is it dyslexia?

According to the International Dyslexia Association (IDA), “dyslexia is a neurological condition caused by a different wiring of the brain. There is no cure for dyslexia and individuals with this condition must learn coping strategies. Research indicates that dyslexia has no relationship to intelligence. Individuals with dyslexia are neither more nor less intelligent than the general population. But some say the way individuals with dyslexia think can actually be an asset in achieving success.”

Children with dyslexia are NOT lazy – they have a learning disability. With proper treatment and instruction, they can learn to compensate for their difficulties, and go on to have success in academics, as well as becoming successful working adults. Thomas Edison, Henry Winkler, Henry Ford, Magic Johnson, Agatha Christie, and Albert Einstein are just some of the people with dyslexia who went on to be very successful in their lives.

Dyslexia symptoms can be difficult to recognize before your child enters school, but some early clues may indicate a problem. Once your child reaches school age, your child’s teacher may be the first to notice a problem. The condition often becomes apparent as a child starts learning to read.

Preschool & Kindergarten

Signs and symptoms that a young child may be at risk of dyslexia include:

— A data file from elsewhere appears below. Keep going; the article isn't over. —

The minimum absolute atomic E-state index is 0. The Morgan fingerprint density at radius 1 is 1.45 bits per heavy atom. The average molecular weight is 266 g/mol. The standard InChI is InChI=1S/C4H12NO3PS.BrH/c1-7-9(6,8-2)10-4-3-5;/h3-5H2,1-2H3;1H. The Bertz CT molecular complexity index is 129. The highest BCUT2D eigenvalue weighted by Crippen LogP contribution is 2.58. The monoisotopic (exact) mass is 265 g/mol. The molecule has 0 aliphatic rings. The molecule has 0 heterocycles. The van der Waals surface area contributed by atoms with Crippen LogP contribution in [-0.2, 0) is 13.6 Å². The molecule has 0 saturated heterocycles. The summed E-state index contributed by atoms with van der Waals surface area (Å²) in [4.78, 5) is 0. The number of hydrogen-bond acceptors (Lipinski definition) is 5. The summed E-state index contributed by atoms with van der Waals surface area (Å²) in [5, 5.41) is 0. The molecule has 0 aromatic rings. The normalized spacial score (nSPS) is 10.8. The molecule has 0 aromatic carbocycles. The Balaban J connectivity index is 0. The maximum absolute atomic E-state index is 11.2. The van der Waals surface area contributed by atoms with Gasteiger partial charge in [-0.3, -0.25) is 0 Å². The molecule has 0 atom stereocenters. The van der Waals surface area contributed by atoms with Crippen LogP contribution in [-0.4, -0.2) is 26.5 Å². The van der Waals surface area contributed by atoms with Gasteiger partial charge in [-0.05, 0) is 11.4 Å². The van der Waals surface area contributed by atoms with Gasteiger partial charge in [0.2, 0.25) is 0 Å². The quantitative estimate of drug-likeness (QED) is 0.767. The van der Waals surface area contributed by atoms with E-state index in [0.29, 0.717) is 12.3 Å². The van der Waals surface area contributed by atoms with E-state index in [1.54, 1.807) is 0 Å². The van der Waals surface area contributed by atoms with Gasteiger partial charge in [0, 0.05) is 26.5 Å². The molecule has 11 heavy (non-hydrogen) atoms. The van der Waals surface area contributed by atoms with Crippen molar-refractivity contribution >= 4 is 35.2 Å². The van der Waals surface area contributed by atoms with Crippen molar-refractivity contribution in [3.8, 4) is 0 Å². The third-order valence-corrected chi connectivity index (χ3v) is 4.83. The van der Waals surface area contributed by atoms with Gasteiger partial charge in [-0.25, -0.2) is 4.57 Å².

• Late talking
• Learning new words slowly
• Difficulty learning nursery rhymes
• Difficulty playing rhyming games

School Age

Once your child is in school, dyslexia signs and symptoms may become more apparent, including:
• Reading well below the expected level for your child’s age
• Problems processing and understanding what he or she hears
• Difficulty comprehending rapid instructions
• Problems remembering the sequence of things
• Difficulty seeing (and occasionally hearing) similarities and differences in letters and words
• Inability to sound out the pronunciation of an unfamiliar word
• Difficulty spelling
• Trouble learning a foreign language

Teens & Adults

Dyslexia symptoms in teens and adults are similar to those in children. Though early intervention is beneficial for dyslexia treatment, it’s never too late to seek help. Some common dyslexia symptoms in teens and adults include:
• Difficulty reading, including reading aloud
• Trouble understanding jokes or expressions that have a meaning not easily understood from the specific words (idioms), such as “piece of cake” meaning “easy”
• Difficulty with time management
• Difficulty summarizing a story
• Trouble learning a foreign language
• Difficulty memorizing
• Difficulty doing math problem